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DayCreek Journal

June 25 , 2006

Only 2.3 Walls to Go!

Thanks to the helping hands from the Oneida Nation,
Wall Number 62 is almost complete.

A group from the Oneida Nation arrived here last Monday to learn about cordwood construction. Their plans are to rebuild a sugar shack that burnt down a few years ago. Cordwood is an excellent choice for this project. This will be a community project involving a number of different age groups and the beauty of building with cordwood is that most anyone can build a cordwood wall—young and old alike. What a great way to involve an entire community.

Having a crew of ten really made wall building go fast. Think what an entire community could do! If all goes as planned, Jo and I will be traveling to Oneida sometime next year to help with this project. We can't wait!

Midwest Renewable Energy Fair
Jo and I just got back from this year's Midwest Renewable Energy Fair and it was invigorating to see so many people there. It's heartening to know that there really are people out there who care about this planet and are looking for ways to reduce our dependency on foreign oil while helping to stem global warming. We are however the minority. The majority of the U.S. population is still quite oblivious to the quandary we may soon find ourselves if we continue to consume energy, materials and food at an astounding rate. The U.S. is the most wasteful country in the world! Sadly, I feel it won't be until some major event occurs that the majority in this country will wake up from this “golden slumber”.

The keynote speaker on Saturday was James Kunstler who gave a speech based on his latest book: The Long Emergency: Surviving the End of the Oil Age, Climate Change, and Other Converging Catastrophes of the Twenty-first Century.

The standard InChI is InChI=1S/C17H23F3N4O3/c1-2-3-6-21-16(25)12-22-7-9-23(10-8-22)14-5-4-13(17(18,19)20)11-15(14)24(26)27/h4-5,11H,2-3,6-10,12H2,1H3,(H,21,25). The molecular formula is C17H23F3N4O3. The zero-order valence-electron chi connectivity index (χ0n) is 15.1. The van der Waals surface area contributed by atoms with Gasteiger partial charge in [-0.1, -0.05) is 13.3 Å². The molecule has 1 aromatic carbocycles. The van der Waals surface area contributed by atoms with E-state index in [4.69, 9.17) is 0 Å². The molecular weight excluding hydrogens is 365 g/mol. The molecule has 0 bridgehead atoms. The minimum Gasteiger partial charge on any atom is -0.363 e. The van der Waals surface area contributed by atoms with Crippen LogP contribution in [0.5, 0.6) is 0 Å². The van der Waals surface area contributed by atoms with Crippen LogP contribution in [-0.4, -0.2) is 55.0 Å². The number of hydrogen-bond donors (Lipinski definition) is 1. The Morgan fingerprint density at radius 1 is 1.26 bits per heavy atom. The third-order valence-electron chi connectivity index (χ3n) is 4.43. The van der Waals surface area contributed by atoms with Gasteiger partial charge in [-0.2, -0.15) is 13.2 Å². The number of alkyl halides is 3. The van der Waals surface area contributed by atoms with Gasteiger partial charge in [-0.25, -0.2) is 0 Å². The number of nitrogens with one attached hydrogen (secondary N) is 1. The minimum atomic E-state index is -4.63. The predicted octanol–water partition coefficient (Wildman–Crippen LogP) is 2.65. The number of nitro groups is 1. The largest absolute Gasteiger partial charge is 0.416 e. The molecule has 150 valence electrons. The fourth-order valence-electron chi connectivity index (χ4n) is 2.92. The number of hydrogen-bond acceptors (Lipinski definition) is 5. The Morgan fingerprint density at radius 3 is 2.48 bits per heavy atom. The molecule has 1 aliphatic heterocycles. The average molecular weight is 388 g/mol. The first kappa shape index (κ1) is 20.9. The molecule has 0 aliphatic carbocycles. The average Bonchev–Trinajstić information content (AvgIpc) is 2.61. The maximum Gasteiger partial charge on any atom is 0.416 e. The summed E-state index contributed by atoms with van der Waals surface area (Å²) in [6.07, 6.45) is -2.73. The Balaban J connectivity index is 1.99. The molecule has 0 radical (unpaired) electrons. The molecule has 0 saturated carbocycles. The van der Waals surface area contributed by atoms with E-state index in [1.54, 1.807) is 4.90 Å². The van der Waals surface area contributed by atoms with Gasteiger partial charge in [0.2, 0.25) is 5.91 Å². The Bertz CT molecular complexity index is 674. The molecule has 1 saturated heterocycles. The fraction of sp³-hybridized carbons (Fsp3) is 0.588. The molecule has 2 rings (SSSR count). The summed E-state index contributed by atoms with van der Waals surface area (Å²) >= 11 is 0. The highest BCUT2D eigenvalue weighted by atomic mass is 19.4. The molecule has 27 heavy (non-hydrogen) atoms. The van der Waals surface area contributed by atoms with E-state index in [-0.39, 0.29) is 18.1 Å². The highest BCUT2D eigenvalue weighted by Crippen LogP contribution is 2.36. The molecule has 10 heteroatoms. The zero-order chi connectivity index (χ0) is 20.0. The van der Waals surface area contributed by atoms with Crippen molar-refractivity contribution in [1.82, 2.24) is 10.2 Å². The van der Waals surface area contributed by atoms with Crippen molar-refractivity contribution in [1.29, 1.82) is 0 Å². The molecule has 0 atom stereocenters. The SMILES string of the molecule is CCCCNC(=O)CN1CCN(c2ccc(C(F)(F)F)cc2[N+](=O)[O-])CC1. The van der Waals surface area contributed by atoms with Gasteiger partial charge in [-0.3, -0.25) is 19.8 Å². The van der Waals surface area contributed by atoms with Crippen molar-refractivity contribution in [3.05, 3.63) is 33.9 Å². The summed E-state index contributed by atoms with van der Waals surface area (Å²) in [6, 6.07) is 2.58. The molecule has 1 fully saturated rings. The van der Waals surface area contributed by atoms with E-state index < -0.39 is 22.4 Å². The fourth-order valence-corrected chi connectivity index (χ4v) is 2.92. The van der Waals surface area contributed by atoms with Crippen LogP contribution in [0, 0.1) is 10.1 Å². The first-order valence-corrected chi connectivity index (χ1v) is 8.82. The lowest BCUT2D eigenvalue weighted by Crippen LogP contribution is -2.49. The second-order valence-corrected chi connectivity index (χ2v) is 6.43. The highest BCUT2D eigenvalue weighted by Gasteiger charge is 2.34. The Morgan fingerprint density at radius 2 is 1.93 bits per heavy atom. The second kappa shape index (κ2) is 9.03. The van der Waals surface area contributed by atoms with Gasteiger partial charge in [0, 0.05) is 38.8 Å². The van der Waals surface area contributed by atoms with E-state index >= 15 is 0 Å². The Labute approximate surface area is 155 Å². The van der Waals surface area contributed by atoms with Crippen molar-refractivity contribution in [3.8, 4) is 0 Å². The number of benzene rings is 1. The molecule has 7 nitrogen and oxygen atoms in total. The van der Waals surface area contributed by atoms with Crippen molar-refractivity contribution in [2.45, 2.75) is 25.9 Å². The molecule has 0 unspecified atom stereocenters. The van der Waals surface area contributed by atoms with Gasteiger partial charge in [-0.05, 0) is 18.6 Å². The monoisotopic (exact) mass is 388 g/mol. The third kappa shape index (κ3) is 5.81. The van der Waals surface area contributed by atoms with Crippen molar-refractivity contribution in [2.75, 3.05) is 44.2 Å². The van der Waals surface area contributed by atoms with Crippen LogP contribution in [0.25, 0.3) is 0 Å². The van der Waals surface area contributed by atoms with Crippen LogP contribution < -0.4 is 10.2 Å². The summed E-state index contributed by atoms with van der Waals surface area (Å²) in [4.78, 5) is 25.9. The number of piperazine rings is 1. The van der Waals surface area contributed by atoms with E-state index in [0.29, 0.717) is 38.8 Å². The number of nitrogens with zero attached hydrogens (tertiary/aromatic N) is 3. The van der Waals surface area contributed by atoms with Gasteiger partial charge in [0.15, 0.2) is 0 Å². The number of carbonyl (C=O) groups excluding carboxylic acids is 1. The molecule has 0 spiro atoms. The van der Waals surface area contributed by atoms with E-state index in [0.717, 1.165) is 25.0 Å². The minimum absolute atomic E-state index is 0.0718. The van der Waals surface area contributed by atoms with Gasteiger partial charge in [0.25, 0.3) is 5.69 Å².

Whenever I see a book that depicts a rather bleak, scary future I read the book with a skeptical eye or I just don't plain read it. Too often than not, the books that sell are those that strike fear into the hearts of the reader. It's the same way with the news that we get everyday—it's the negative news that sells.

I approached Jim's speech in the same way that I approach a book—with an eye of skepticism. That doesn't mean that I'm not open minded, it just means that I try to do my best to see both sides of an issue.

His humorous speech brought to light how the United State 's infrastructure is unsustainable and how we may soon have no other option but to change our wasteful habits. Eventually it will just be too costly to live in an unsustainable community such as suburbia. James painted a rather bleak future for us IF we sit back and do nothing.

Now I have to admit I shake my head more often than not at the ignorance level of most people here in the United States. We have been living on easy street way too long. You don't have to look very far to find someone with a cell phone pressed to their ear while driving down the road in their gas guzzling SUV, wearing designer clothes, shoes and sunglasses on their way to a shopping mall to buy more designer clothes, shoes and sunglasses that they really don't need. Then after they have closets and closets filled with the stuff they don't need, they go out and get a 50-year mortgage on a 5,000 square foot, energy guzzling house that they don't need.

You know, it really is scary and we should be scared. The problem is the majority of the U.S. population is too busy at the mall to read any books, let alone James Kuntsler's book.

So if the American public won't read a book, how about going to see a movie instead? Al Gore's movie, "An Inconvenient Truth" will scare you even more and it's not fiction. At least that's what the climate scientists are saying—Al Gore got it right. So wouldn't it be great if every American went to see this movie, including the president? That would be great but ...I think the Dukes of Hazard III will be out soon, Al Gore's movie may have to wait.

2 Out of 13 Ain't Bad
A couple of weeks ago, I finally roughed-in our staircase—no more ladders!. For those of you following the journal, Jo and I had a disagreement as to the shape of the staircase. I wanted a spiral staircase and Jo wanted an “L” shape. As it ended up, 13 stairs were required and with not enough room to do a traditional “L” shape, I had to put in two winders. So we compromised in the usual manner: Jo got 85 percent of what she wanted and I got 15.

I still need to fabricate a railing and the final hardwood boards won't go onto the stairs until after most of the inside construction is done, but at least we can now go up and down the stairs and I can enjoy my two spiral stairs each and every time.

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One of the many sounds of summer comes from the Eastern Wood Peewee. A frequent visitor to our forest, the bird is always in search of a tasty bug.